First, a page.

To Dare Greatly

There are many days I sit on my rowing machine and visualize, to the best of my ability, what it will be like to row on the ocean. Not what it will be like to row across the ocean- but rather, just what it will feel like to be sitting just a foot or 2 above water level, looking out across the expanse of water, and rowing. Rowing with the waves and swells and rowing against them. Some days I try to feel the wind pushing at my back; others with the wind in my face. Most days I have focus and calm- regardless of how hard I work.

The last two weeks were nothing like this. Isn't is so hard sometimes to juggle all that is vying for one's time? The balls all just fall down and for awhile it seems I can't do anything well at all. I just chase the balls, lean over, pick one or two up, drop one or two in doing so, and then start picking them up again. I try to embrace and neutralize this frustration, knowing damn well it most likely will come to me when I am on the water in some form or another, and am slowly getting better at doing so.

Then there are the times I get paralyzed from the realization that I will miss an entire swim season for my girls and 2+ months of the summer before my son moves out to college. I will miss after dinner conversations (the ultimate bonding time for my family), piano practice, and baking bread and sweets with everyone. I will miss my family. I will not be there for the tears that will fall and the smiles that will beam. And, sometimes this kills me. It guts me.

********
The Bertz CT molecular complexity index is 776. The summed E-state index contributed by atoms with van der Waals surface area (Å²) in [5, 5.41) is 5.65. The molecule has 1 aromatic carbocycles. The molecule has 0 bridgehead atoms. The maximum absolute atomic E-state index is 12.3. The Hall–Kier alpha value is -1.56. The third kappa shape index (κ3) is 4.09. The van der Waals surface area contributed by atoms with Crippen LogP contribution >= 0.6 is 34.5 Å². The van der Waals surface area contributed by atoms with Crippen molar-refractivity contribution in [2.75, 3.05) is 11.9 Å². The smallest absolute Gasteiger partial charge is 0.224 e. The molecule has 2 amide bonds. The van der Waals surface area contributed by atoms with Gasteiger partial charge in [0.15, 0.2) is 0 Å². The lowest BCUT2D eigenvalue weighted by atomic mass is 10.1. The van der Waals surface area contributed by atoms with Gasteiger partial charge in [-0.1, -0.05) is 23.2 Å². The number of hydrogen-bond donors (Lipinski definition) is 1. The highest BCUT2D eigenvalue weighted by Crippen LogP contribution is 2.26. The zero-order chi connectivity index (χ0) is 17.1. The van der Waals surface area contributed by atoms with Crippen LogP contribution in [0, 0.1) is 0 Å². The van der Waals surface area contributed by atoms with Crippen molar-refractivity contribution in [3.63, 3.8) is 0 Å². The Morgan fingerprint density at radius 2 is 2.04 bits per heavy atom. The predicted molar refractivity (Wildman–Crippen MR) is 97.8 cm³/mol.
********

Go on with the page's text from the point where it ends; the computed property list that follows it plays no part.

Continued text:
My children put on such brave faces. They support me and tell me, yes, they will miss me, but they know this is something I want badly. And I hug them and love them for it. I tell them they too must go after what they want. I tell them I will miss them fiercely when their dreams take them away from me- but I swear to them, and to myself, that I will not get in their way. I will support them.

When I was 20 years old, I moved to Greece. Many people asked me what my parents had to say about it. I told them I hadn't asked them if I could go- I just told them I was going. But, my mom told me she was with me on the decision. She had my back. I could come home if it didn't work out. She didn't give me permission- I had already made the decision. But she did give me support. Now, with this row, well, again, I didn't ask her for permission. And, I know this is really hard for her. She is worried and I feel horribly for making this hard on her. But, she supports me. She has my back. 

So, again, I look at this quote above. I think about rowing across the Pacific and the goal of breaking the world record for a 4 woman trans Pacific row...and I want to row this ocean. And, I really want to break this record. And, I realize that I have already begun to dare greatly. I am in the arena. And my children, my family- I believe they too are in the arena. They could have been unsupportive of my row- but they are not. They are strong and valiant- even more so than me at times. It is my quest to row. My dream. And they are being pulled along for the ride. But they are going along with such grace and understanding it is they who are triumphant.